you can use the same ones to create a comfortable and familiar
routine/environment):
i. The active neutral stance this isnt a warm up, per say, but it is a stance
that engages the whole body and allows for deep breathing and free
movement. Feet should be shoulder-width/hip-width apart, your bottom
should be tucked under, your sternum should be elevated, knees should be
loose, head and neck should be in proper alignment (a good way to feel this
is to imaging that you are attached from the ceiling by a string attached to
the back of your head) and your weight should be tipped SLIGHTLY forward.
ii. Hamstring stretch prepares the legs and hips to support good alignment
and breathing. Make sure choristers have a balance between legs (i.e. not
collapsing into one hip or the other/keeping all your weight on one side or
another) and do not lock their knees
iii. Spinal roll stretches and strengthens the muscles of costal respiration and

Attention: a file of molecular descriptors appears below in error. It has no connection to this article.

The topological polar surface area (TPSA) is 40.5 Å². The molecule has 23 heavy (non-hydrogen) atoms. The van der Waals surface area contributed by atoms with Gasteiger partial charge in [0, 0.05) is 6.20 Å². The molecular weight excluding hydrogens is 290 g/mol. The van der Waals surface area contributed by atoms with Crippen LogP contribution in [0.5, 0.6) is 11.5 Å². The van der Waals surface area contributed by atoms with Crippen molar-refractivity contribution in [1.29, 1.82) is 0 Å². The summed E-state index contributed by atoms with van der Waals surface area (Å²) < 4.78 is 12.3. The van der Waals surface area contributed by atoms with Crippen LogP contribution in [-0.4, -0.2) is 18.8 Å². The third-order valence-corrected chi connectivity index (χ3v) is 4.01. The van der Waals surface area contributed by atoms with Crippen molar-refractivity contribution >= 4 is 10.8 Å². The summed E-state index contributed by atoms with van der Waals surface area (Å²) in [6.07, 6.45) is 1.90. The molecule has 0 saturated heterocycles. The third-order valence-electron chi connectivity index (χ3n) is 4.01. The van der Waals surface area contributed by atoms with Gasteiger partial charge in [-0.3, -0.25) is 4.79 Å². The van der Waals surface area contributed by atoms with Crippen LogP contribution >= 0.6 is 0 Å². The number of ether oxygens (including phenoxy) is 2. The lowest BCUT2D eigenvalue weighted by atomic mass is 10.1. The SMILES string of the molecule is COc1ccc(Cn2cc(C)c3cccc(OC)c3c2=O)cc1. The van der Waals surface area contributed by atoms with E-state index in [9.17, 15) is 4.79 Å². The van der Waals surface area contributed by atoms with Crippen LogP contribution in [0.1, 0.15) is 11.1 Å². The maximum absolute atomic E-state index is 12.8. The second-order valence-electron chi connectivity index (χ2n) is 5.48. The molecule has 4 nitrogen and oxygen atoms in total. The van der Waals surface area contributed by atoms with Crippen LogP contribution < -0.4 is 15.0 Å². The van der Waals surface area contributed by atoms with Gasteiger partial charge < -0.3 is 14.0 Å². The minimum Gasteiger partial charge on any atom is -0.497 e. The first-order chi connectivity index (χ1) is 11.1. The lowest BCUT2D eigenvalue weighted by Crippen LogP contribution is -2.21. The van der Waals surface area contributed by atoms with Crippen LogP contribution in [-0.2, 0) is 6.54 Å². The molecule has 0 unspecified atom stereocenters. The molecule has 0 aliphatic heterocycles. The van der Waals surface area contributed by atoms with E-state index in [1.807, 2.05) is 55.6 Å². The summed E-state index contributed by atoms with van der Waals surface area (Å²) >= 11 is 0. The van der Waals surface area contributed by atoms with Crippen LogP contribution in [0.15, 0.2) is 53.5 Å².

improves lung capacity. Also improves awareness of how the ribs, spine, and
all related muscles coordinate and interact during breathing; exposes any
areas of tightness or imbalance. Feet shoulder width apart, relax your neck
and let your head hang, then roll down your spine so you end up flopped
over. Inhale deeply and slowly, feeling the stretch in your spine and back
ribs, then exhale and feel the movement throughout your back. Roll back up
(slowly) the head should be the last thing to come up.
iv. Back/shoulder massage improves upper body flexibility and alignment;
relieves tightness in the back and shoulders. Have choristers form lines and
massage the person in front of them, then turn around so you massage the
person who was behind you.
v. Shoulder rotation stretches the shoulder muscles. Roll the shoulders
forward, up and back a few times and then do it in reverse.
vi. Neck rotations stretch muscles of the cervical spine and improve
circulation to all structures in the neck. Focus attention on head/neck
alignment and exposes any tightness or muscular imbalance in this area.
Turn head to the left over a count of 8, back to centre over 8. Turn right over
a count of 8, back to centre over 8. Left ear to left shoulder over 8, back over